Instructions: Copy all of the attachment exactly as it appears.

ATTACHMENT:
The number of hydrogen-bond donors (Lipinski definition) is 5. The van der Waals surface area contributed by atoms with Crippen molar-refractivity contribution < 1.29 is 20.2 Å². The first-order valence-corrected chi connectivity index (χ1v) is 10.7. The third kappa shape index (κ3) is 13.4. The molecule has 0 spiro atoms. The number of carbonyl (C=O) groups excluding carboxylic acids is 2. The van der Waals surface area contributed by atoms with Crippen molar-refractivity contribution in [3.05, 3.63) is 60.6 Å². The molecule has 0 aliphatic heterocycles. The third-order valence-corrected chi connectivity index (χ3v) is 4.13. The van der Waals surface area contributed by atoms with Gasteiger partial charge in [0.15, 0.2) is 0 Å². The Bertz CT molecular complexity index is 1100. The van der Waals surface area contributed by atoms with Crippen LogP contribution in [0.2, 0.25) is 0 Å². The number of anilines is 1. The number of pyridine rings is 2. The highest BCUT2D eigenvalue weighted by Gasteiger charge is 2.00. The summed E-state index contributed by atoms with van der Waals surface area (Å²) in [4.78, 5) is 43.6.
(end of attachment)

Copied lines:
The number of hydrogen-bond donors (Lipinski definition) is 5. The van der Waals surface area contributed by atoms with Crippen molar-refractivity contribution < 1.29 is 20.2 Å². The first-order valence-corrected chi connectivity index (χ1v) is 10.7. The third kappa shape index (κ3) is 13.4. The molecule has 0 spiro atoms. The number of carbonyl (C=O) groups excluding carboxylic acids is 2. The van der Waals surface area contributed by atoms with Crippen molar-refractivity contribution in [3.05, 3.63) is 60.6 Å². The molecule has 0 aliphatic heterocycles. The third-order valence-corrected chi connectivity index (χ3v) is 4.13. The van der Waals surface area contributed by atoms with Gasteiger partial charge in [0.15, 0.2) is 0 Å². The Bertz CT molecular complexity index is 1100. The van der Waals surface area contributed by atoms with Crippen LogP contribution in [0.2, 0.25) is 0 Å². The number of anilines is 1. The number of pyridine rings is 2. The highest BCUT2D eigenvalue weighted by Gasteiger charge is 2.00. The summed E-state index contributed by atoms with van der Waals surface area (Å²) in [4.78, 5) is 43.6.